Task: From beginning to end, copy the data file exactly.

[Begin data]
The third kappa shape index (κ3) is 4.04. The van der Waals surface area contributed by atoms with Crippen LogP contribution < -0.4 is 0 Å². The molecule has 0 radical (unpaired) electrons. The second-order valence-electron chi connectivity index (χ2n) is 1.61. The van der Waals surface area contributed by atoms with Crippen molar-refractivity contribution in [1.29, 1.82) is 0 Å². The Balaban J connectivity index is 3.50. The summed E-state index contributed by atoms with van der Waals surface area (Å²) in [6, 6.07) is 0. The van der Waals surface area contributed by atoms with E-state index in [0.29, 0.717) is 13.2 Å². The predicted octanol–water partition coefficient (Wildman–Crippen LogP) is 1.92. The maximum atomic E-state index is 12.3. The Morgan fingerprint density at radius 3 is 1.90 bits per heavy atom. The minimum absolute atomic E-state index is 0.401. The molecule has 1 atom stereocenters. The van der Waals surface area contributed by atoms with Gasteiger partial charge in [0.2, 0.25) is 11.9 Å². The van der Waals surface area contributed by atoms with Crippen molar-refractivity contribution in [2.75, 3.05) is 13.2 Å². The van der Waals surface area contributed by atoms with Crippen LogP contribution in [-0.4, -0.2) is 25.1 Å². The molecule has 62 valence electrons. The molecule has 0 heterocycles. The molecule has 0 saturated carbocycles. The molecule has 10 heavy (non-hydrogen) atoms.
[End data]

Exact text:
The third kappa shape index (κ3) is 4.04. The van der Waals surface area contributed by atoms with Crippen LogP contribution < -0.4 is 0 Å². The molecule has 0 radical (unpaired) electrons. The second-order valence-electron chi connectivity index (χ2n) is 1.61. The van der Waals surface area contributed by atoms with Crippen molar-refractivity contribution in [1.29, 1.82) is 0 Å². The Balaban J connectivity index is 3.50. The summed E-state index contributed by atoms with van der Waals surface area (Å²) in [6, 6.07) is 0. The van der Waals surface area contributed by atoms with E-state index in [0.29, 0.717) is 13.2 Å². The predicted octanol–water partition coefficient (Wildman–Crippen LogP) is 1.92. The maximum atomic E-state index is 12.3. The Morgan fingerprint density at radius 3 is 1.90 bits per heavy atom. The minimum absolute atomic E-state index is 0.401. The molecule has 1 atom stereocenters. The van der Waals surface area contributed by atoms with Gasteiger partial charge in [0.2, 0.25) is 11.9 Å². The van der Waals surface area contributed by atoms with Crippen molar-refractivity contribution in [2.75, 3.05) is 13.2 Å². The van der Waals surface area contributed by atoms with Crippen LogP contribution in [-0.4, -0.2) is 25.1 Å². The molecule has 62 valence electrons. The molecule has 0 heterocycles. The molecule has 0 saturated carbocycles. The molecule has 10 heavy (non-hydrogen) atoms.